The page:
Patrick Snow: I am very excited for the Colonial Athletic Association Tournament this weekend. We all know the success that the CAA has had in recent NCAA Tournaments, producing two Final Four teams over the last six years — George Mason in 2006 and VCU in 2011. Even though three league squads (Drexel, VCU and George Mason) have 23 wins or more, I’m not sure that multiple teams will be invited to this season’s March Madness. That fact will make for a very exciting and pressure-packed league tourney. Three other CAA teams — Old Dominion, Delaware and Georgia State — have double-digit win totals in league play, so it should be wide open in Richmond. Drexel is the top seed on the strength of 17 consecutive victories, while fifth-place Delaware has won eight straight CAA games. VCU and George Mason will also be tough outs, as the CAA tourney figures to produce an electric atmosphere with multiple teams trying to reach their NCAA Tournament goal.
Mitch Light: I think the Missouri Valley Tournament in St. Louis — or Arch Madness, as it’s called — will be fun to watch. The league has two very good teams at the top in Wichita State (16–2) and Creighton (14–4) and then incredible balance with five teams finishing in a tie for third place at 9–9 in the league. Wichita State is the obvious favorite, but Creighton boasts the Valley’s best player in sophomore forward Doug McDermott, the son of head coach Greg McDermott. Looking for a sleeper? Indiana State was a bit of a disappointment this season with an 8–10 league record, but Greg Lansing’s club returns most of the key players from last year’s team that won the MVC Tournament title.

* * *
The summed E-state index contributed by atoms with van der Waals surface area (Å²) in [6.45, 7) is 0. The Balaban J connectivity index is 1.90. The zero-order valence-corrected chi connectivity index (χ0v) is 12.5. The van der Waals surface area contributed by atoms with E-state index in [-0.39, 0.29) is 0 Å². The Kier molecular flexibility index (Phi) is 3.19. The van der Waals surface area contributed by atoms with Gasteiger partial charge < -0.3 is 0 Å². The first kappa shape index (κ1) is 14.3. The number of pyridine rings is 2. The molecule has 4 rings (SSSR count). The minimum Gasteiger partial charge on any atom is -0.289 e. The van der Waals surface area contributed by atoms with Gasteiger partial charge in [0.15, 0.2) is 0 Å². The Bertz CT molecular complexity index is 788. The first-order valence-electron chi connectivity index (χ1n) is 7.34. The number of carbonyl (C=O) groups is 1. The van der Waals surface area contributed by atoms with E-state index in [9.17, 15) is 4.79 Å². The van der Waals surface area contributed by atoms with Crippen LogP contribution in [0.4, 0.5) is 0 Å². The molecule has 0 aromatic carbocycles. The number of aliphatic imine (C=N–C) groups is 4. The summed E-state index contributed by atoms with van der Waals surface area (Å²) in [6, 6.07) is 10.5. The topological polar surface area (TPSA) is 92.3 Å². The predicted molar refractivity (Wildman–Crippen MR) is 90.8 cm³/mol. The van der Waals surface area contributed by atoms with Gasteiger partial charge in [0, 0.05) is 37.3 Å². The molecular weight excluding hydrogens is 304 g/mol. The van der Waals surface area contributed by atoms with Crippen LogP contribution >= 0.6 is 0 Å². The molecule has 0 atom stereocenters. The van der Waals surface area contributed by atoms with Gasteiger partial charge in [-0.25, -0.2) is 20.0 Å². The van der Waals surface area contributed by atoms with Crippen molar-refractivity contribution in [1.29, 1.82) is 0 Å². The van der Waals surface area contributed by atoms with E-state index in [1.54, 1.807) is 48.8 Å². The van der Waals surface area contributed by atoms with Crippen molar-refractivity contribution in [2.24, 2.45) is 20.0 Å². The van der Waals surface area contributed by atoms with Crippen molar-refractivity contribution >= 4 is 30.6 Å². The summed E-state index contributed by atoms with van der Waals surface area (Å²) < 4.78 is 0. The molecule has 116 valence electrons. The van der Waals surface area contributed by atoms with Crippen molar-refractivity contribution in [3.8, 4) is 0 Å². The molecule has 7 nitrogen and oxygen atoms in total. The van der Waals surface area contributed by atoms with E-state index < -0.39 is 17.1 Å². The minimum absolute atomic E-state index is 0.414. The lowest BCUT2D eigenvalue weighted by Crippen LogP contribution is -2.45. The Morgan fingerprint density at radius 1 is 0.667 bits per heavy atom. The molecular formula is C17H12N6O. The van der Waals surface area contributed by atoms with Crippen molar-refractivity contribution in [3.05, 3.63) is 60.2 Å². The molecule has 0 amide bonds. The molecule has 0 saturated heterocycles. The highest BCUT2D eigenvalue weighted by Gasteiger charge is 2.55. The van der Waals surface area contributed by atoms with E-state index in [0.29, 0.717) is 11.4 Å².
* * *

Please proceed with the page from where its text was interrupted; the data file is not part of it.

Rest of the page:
Nathan Rush: The SEC Tournament is must-see TV. Kentucky is the prohibitive favorite to win the national championship. But can the Wildcats cruise to the SEC crown, as they have in each of John Calipari's first two seasons at UK? If they are tested in a do-or-die tournament setting, how will Anthony Davis, Michael Kidd-Gilchrist and the young Cats react? Also, the SEC has two of the more intriguing NCAA Tournament wild cards. Both Florida and Vanderbilt have the firepower to make a run in March. But if the Gators and Commodores don't get hot at the right time, either (or both) could easily stagger early in the Dance. UF and VU are hit or miss. But which is it? Then there's Alabama, a well-coached club that can stifle just about any offense on the right night. There is plenty of NCAA Tournament insight to be gleaned from the SEC Tournament — which, coincidentally, is in New Orleans, the site of this year's Final Four.